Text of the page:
Obama comes to Cuba

The 1962 missile crisis cemented the idea for Americans that Cuba was a staunch and dangerous enemy.

    Cuba's President Raul Castro stands with his US counterpart Barack Obama last year in Panama City [AP]
    Cuba's President Raul Castro stands with his US counterpart Barack Obama last year in Panama City [AP]

    I'm sitting in a place I never in a million years thought I would be: Havana, Cuba. I'm an American in Cuba and I'm not breaking the law.

    I'm sure of that because I flew in with the White House Press Corps for the historic visit by US President Barack Obama. There have been a couple of occasions over the past few days when that simple statement caused me to pause. 

    If you had told me nine years ago when I started working as a White House correspondent that one day I would be in Cuba to cover the American president's visit, I would have said you were crazy. The thought never occurred to me. Cuba wasn't on my radar. The logic was Cuba is an enemy, has been for half a century, and that isn't going to change.

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    But suddenly it did change. Pope Francis sent two letters to the respective leaders and an opening was made. After long, arduous, and super-secret negotiations, the two countries normalised diplomatic relations and now the president and his family are coming to the island. 

    I haven't been here long but so far it is breathtaking. There are people just hanging out of balconies and on the street. Music plays everywhere. Old Havana looks as if Europe has plopped itself on an island but it is definitely showing its age. It looks this way because for half a century the US has put an embargo on the island. 

    I love working for Al Jazeera because I'm exposed to so many different points of view and so many nationalities. I was speaking to our Latin American editor and she told me that for the people of the region, this is viewed as Cuba's victory. They waited out the world's superpower. 

    From an American perspective, for those without a personal connection to Cuba, it's seen much more that Cuba was a hindrance to relations with the region, and it didn't affect the US that much anyway. So why not try something new?

    After doing my research I realise this is a complicated relationship. The US came in at the end of the Cubans' war for independence from Spain, only to keep a military presence. The US left only after Cuba agreed that the US could intervene in its affairs at will. That meant the US backed at least two dictators, and then came Fidel Castro and his revolution.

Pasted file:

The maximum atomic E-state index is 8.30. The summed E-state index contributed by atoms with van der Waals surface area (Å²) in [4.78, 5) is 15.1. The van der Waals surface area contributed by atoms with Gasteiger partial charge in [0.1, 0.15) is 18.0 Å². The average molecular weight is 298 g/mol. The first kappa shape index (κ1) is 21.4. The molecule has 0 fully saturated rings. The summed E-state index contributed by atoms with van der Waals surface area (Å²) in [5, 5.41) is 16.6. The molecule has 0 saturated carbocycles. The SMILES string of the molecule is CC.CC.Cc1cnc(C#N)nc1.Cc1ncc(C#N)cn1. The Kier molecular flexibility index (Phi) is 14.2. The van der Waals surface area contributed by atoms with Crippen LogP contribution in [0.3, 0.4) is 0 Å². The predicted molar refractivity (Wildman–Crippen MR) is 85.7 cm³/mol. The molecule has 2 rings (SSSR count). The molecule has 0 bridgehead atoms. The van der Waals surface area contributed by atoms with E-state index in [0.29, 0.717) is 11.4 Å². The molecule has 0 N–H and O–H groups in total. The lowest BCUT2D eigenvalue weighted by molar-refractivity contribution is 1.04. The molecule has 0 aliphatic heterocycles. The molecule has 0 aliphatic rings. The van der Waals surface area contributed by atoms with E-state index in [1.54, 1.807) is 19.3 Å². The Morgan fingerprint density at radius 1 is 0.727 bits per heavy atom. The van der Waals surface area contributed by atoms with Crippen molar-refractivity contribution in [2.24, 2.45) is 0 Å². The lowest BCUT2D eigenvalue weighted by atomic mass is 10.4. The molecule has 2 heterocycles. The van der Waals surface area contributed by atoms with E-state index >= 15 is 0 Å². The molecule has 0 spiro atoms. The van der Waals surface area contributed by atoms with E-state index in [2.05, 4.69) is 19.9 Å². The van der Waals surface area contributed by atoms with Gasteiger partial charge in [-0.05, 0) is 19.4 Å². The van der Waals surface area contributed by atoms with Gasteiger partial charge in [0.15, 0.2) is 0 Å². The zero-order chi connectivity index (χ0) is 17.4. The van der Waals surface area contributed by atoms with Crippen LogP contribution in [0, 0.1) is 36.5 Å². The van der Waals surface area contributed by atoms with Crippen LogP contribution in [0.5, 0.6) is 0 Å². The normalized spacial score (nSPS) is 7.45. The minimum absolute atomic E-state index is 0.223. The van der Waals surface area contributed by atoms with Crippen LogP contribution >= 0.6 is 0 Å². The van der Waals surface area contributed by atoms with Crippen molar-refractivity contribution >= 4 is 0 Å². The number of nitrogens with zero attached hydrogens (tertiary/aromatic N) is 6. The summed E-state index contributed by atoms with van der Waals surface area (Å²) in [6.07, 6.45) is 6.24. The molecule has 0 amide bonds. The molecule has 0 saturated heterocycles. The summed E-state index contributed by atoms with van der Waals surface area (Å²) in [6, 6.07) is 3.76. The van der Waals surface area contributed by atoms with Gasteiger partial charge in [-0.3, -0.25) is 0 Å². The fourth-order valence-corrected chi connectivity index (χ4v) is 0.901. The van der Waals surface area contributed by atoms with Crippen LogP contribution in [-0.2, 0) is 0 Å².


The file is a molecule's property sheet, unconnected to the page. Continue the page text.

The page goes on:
The missile crisis cemented the idea for Americans that Cuba was a staunch and dangerous enemy. The Soviet Union placed missiles capable of launching nuclear missiles at the US and for 13 days the world waited for nuclear war.

    I remember hearing people of my parents' generation talking about the fear. They remember standing in line for confession at the Catholic church every day because they thought that night they would die in a blinding flash of light.   

    That is so far from my reality, I can't fathom it.  As the years have passed a new generation sees the relationship much differently. Polls show that most Americans think the US embargo of Cuba is dated and it should go. 

    The US Congress is unlikely to agree. Florida is a critical state for any election and powerful anti-Castro forces dominate its politics. That is why President Obama is coming here. He's hoping that in the time he has left he can force enough progress that the relationship can't be turned back. How does he do that?

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    He needs to build a coalition that is just as if not more powerful than the anti-Castro lobby in Washington DC.  If he can get American businesses to start putting money and people in here and they see a profit, they will fight to keep Cuba open.

    The Cuban people seem to realise that it might work - or it might not. There is a wait-and-see attitude. I think there is, anyway. I can't be sure because my producer just tried to interview a Cuban man only to have the police immediately show up and ask for his ID. They walked him away. He came back but, as you might guess, he no longer wanted to talk to us.

    Consecutive US presidents have tried to topple the Castro government. They tried to assassinate Fidel several times, launched a botched invasion, and then tried to strangle the economy in hopes of spurring another revolution. This US president thinks the Cuban government will change if both countries' people get to know each other. That will only work if the Cuban people are allowed to take part in the conversation. 

     Cubans look forward to Obama visit

    SOURCE: Al Jazeera



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